There may not be agreement about whether the 600 lb person is in immediate danger or long term danger. Loose the easy weight first. if it turns out the danger is more immediate than you feared, you're going to have to loose that anywy. If the long term danger turns out to be less remote, you've done no damage taking on the easy things.

So do a cap-n-trade for electricity and something else for transprotation fuels. No it won't 'solve the problem' but it will start the process of taking off the 'easy pounds'. Making the good the enemy of the perfect is a strategy that never works.

My thinking here is simple.

No, your thinking is Rube Goldberg-ish. My thinking is simple: less cars, less coal, less airplanes, less container ships.

Actually my thinking is even simplier. To get less CO2 impose a price on emitting CO2. The market will find the best way to accomodate that price.

Except it's not a market and there's no supply-demand curve. It's government saying there has to be a market and fixing the price.

Actually there is both a supply and demand curve. Simple example. Suppose there are 10 chicken farms that are along a major river. The farms let the waste wash into the river, which ruins the ecology downstream. Each one puts out 51 tons of waste per year for a total of 510 tons. Government imposes a cap of 500 tons of waste per year and auctions off them to the highest bidder.

What's the demand? Well anyone who wants permits. What's the demand curve? How valuable the permits are. Perhaps some farms could easily divert the waste into a holding tank rather than pay a lot for a permit. Perhaps there is a club downstream that would get more members if the river flowing through it was cleaner. Whats the supply curve? Well since permits are now valuable, you can effectively create more by coming in under. Suppose one farm is able to entirely divert all of its waste away, it now needs no permits at all, the supply of permits goes up driving the price down all else being equal.

Of course there are lots of ways to do this. One could start by simply giving each farm a permit for 50 tons and letting them trade between themselves to cover the other one ton they had previously been releasing. The farm that could easily reduce its waste by a lot would be the supply curve since it finds it is cheaper to divert waste rather than using a permit. This much less painfull solution would be uncovered with a permit system but would not be discovered with, say, a simple mandate that each farm release no more than 50 tons. The easy farm would just divert a single ton while all the others would pay lobbyists and lawyers to frustrate the regulation.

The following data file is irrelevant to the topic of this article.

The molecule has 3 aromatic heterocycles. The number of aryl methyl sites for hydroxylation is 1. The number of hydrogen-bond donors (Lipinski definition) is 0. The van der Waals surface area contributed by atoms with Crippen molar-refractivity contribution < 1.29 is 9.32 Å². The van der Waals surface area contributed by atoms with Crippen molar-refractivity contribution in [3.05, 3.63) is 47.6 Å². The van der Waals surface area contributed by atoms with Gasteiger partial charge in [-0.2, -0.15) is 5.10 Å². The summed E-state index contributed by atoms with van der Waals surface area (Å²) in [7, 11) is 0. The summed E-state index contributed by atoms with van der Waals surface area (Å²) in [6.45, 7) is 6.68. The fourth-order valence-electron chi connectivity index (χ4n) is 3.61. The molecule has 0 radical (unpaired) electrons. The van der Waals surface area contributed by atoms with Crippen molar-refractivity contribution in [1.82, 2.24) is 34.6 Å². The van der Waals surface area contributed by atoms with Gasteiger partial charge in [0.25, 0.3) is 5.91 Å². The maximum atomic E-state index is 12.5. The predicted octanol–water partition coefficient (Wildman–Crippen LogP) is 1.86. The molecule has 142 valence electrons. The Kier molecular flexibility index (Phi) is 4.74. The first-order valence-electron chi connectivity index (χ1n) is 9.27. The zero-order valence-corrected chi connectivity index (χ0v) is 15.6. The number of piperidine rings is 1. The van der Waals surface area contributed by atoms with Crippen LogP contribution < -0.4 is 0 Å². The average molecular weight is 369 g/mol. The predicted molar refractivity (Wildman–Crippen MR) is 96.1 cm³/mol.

Of course if you need to go from 510 tons to 0 tons per year, it is going to be much harder. But the first tons lost are the easiest and least painful tons to loose. That's why this works.

It's not the permits that reduce the pollution, it's the "banning anyone who doesn't have one" from pollution, and it's not exactly a counterintuitive result.

I think the way the mechanism is presented is confusing. It assumes (or implies) both firms have somehow been granted an equal number of permits (for free it seems) and that each firm has some kind of equal production target, then the efficient plant switches to a less polluting process and sells the permits it doesn't need. So it comes across as the inefficient firm not only stays in business but possibly keeps on polluting just as much as before. It just has to pay the other plant for the privilege.

But wouldn't it be clearer to say the government has 10 permits to sell and the more efficient firm is able to outbid the other firm for permits, since starting from zero production it can produce more units of the good with more profit for every ton of pollution it needs to offset? In the extreme the inefficient firm could even be shut down.

Also i wish the video would not use "the invisible hand of the market" - that is awful. Just say the "market."